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Adult nursing
Best practices to prevent delirium in hospitalised patients
  1. Sandeep Yerra1,
  2. Pradeep Yarra2
  1. 1 Physical Medicine and Rehabilitation, Montefiore Hospital and Medical Center, Bronx, New York, USA
  2. 2 Internal Medicine, University of Kentucky, Lexington, Kentucky, USA
  1. Correspondence to Dr Pradeep Yarra, Internal Medicine, University of Kentucky, Lexington, KY 40506, USA; pya227{at}

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Commentary on: Ludolph P, Stoffers-Winterling J, Kunzler AM, et al. Non-Pharmacologic Multicomponent Interventions Preventing Delirium in Hospitalized People [published online ahead of print, 2020 Jun 12]. J Am Geriatr Soc. 2020;10.1111/jgs.16565. doi:10.1111/jgs.16565

Implications for practice and research

  • Non-pharmacological multicomponent interventions like early mobilisation, reorientation, pain control and others reduce the incidence of delirium in hospitalised patients at-risk.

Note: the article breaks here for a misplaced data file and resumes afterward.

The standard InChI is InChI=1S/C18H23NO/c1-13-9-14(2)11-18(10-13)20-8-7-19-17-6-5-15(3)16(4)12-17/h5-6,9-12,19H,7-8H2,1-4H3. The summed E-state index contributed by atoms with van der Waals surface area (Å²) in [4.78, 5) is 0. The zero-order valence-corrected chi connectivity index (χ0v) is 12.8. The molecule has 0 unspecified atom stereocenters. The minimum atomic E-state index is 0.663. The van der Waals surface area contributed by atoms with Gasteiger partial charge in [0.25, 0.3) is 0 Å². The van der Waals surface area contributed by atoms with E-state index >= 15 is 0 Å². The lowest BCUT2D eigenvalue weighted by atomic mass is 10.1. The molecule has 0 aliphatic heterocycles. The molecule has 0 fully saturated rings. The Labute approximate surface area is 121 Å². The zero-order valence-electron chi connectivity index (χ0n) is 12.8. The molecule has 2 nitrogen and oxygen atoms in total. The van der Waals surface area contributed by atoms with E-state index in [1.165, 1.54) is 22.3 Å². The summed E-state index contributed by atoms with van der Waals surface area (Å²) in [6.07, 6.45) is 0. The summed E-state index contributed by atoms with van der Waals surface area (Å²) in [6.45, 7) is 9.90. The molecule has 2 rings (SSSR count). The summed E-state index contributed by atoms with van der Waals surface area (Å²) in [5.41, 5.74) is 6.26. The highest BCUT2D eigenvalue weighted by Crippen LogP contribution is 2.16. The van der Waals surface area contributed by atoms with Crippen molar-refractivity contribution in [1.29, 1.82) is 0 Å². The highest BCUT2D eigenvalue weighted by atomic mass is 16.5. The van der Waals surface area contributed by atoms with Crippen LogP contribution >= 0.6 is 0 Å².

• A positive association is noted with reduction in length of stay, delirium duration, mortality and institutionalisation, but further research is warranted.


In the USA, prevalence of delirium is 29%–64% among hospitalised elderly adults 65 years and older, and account for an estimated more than US$164 billion in annual healthcare expenditures.1 Delirium is frequently unrecognised and poorly understood with no clear evidence based pharmacological treatment. Delirium increases risk of falls, functional decline, dementia, prolonged length of stay and institutionalisation.2 Several non-pharmacological interventions have evolved which include physiotherapy, …

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  • Funding The authors have not declared a specific grant for this research from any funding agency in the public, commercial or not-for-profit sectors.

  • Competing interests None declared.

  • Provenance and peer review Not commissioned; externally peer reviewed.